There are no pat answers in OyMG; instead you'll find lots of nuance to help you look at both sides of the issues--just like a good debate. I had a lot of fun reading about how debaters prepare for their arguments. The subplots of Zeydah's soup competition and Ellie's budding relationship with Devon also provide a few unexpected twists and turns that kept me guessing about how things were going to turn out until the very last debate. I highly recommend OyMG for groups with girls aged 12 and up.
Ellie loves to argue. She's awesome at it, and is determined to win a scholarship that's awarded every summer at the camp she's attending, despite her Zeydeh's warnings that no good can come of a Jewish girl attending a Christian camp. Zeydeh is the Yiddish word for grandfather, and Ellie's gramps is really proud of his faith. So is Ellie, most of the time. But it's not easy to be the only Jew at camp. Every morning all the kids pray to Jesus. And in one of the first speech excercises, she's asked to speak on -- of all things -- Christmas trees. Ellie isn't going to let any of this shake her faith. But when Ellie finds out that the sponsor of the highly coveted scholorship -- and the grandmother of her crush -- might have something against Jews, she finds herself in a bit of a pickle. Should she hider her faith for her chance at her dreams, or speak out and risk everything?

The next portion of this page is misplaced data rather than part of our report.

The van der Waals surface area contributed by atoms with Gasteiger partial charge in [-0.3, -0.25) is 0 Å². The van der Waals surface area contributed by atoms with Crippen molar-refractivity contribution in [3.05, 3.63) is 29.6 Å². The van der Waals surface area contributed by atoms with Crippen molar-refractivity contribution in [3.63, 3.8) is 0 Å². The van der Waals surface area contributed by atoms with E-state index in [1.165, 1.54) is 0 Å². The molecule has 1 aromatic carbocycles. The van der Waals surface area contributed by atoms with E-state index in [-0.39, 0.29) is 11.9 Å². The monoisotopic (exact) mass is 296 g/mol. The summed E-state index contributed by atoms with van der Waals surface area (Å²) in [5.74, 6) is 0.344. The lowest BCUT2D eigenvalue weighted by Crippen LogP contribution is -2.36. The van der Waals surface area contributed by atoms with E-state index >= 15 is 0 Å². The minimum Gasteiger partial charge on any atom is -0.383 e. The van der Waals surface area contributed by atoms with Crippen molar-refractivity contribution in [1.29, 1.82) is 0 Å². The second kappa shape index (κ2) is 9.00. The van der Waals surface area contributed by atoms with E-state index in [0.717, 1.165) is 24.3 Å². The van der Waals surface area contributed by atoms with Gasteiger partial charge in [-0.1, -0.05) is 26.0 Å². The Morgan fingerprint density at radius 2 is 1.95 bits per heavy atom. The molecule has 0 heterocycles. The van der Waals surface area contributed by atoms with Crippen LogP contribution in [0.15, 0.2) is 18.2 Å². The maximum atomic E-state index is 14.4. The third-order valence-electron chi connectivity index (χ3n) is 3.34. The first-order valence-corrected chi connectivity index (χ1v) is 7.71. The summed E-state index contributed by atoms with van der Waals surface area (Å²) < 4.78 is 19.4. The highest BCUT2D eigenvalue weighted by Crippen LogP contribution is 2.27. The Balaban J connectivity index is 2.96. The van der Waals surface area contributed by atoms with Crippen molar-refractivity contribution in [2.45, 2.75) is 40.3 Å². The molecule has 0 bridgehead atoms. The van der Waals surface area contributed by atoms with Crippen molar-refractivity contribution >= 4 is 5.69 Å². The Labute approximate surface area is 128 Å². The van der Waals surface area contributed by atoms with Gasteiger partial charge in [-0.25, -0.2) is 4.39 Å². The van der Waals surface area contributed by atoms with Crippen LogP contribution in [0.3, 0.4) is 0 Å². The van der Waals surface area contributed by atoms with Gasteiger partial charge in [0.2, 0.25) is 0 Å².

Most Recent Customer Reviews
Amy Fellner Dominy has written a debut novel that’s full of heart. A few of my girls in class read this before me and kept telling me how much they loved it, so I was eager to... Read morePublished 22 months ago by Sarah
Written for a younger reader than myself. Didn't realize it when I purchased the bookPublished 22 months ago by Hallie Greenberg
I'm Jewish and married to a Christian, so it really touched home. It was very entertaining and had a good story. The grandfather was the best!Published 22 months ago by Paula Wright
This is going to be a quick review since I don’t want to give any spoilers. OyMG was such a fun cute clean story! I really enjoyed it. Read morePublished on June 23, 2014 by Kathy Habel
I was lucky enough to win an autographed copy of OyMG by Amy Fellner Dominy back in April 2012 on the YA Reads for Teachers (And Any Other Adults!) Goodreads group. Read morePublished on June 28, 2013 by Amazon Customer
This book was ah-mazing. It is perfect for me because I compete in competitions just like these. OyMG was breath taking and I really enjoyed reading it. Read morePublished on April 22, 2012 by KWesolek
I've been wanting to read this one ever since I first heard about it, and I'm so glad I finally did. Read morePublished on April 19, 2012 by Mrs. Heise
Not even sure if that word exists, but it describes OyMG pretty well. Even though a bit of it gives Christians a bad rap, it conveys a good mesage that everyone should keep in... Read morePublished on February 12, 2012 by pixierose
The summer before ninth grade starts, Ellie wants more than anything to go to the private and exclusive Benedict's high school. Read morePublished on November 25, 2011 by Books Obsession